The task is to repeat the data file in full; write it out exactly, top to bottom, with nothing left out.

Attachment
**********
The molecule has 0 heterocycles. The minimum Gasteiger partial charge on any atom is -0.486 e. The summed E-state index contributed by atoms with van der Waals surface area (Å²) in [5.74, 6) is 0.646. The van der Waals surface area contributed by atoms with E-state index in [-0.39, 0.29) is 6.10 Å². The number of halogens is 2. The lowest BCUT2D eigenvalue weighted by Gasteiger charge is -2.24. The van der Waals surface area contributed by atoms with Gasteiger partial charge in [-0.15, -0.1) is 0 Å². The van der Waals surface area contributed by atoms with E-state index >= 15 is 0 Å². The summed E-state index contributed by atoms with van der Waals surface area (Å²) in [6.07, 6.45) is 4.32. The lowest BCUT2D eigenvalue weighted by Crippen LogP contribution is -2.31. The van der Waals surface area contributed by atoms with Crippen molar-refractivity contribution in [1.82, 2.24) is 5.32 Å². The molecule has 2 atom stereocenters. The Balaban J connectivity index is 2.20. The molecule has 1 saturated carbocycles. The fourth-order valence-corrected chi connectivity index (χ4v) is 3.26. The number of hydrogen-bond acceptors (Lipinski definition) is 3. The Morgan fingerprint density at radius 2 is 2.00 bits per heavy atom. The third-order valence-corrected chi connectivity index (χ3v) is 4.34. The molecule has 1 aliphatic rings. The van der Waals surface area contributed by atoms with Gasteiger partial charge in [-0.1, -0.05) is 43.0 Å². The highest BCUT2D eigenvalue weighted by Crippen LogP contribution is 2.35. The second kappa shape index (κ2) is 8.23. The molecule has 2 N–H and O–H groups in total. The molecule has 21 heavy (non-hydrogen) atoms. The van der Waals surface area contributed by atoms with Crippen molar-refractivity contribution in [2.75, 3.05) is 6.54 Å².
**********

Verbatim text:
The molecule has 0 heterocycles. The minimum Gasteiger partial charge on any atom is -0.486 e. The summed E-state index contributed by atoms with van der Waals surface area (Å²) in [5.74, 6) is 0.646. The van der Waals surface area contributed by atoms with E-state index in [-0.39, 0.29) is 6.10 Å². The number of halogens is 2. The lowest BCUT2D eigenvalue weighted by Gasteiger charge is -2.24. The van der Waals surface area contributed by atoms with Gasteiger partial charge in [-0.15, -0.1) is 0 Å². The van der Waals surface area contributed by atoms with E-state index >= 15 is 0 Å². The summed E-state index contributed by atoms with van der Waals surface area (Å²) in [6.07, 6.45) is 4.32. The lowest BCUT2D eigenvalue weighted by Crippen LogP contribution is -2.31. The van der Waals surface area contributed by atoms with Crippen molar-refractivity contribution in [1.82, 2.24) is 5.32 Å². The molecule has 2 atom stereocenters. The Balaban J connectivity index is 2.20. The molecule has 1 saturated carbocycles. The fourth-order valence-corrected chi connectivity index (χ4v) is 3.26. The number of hydrogen-bond acceptors (Lipinski definition) is 3. The Morgan fingerprint density at radius 2 is 2.00 bits per heavy atom. The third-order valence-corrected chi connectivity index (χ3v) is 4.34. The molecule has 1 aliphatic rings. The van der Waals surface area contributed by atoms with Gasteiger partial charge in [-0.1, -0.05) is 43.0 Å². The highest BCUT2D eigenvalue weighted by Crippen LogP contribution is 2.35. The second kappa shape index (κ2) is 8.23. The molecule has 2 N–H and O–H groups in total. The molecule has 21 heavy (non-hydrogen) atoms. The van der Waals surface area contributed by atoms with Crippen molar-refractivity contribution in [2.75, 3.05) is 6.54 Å².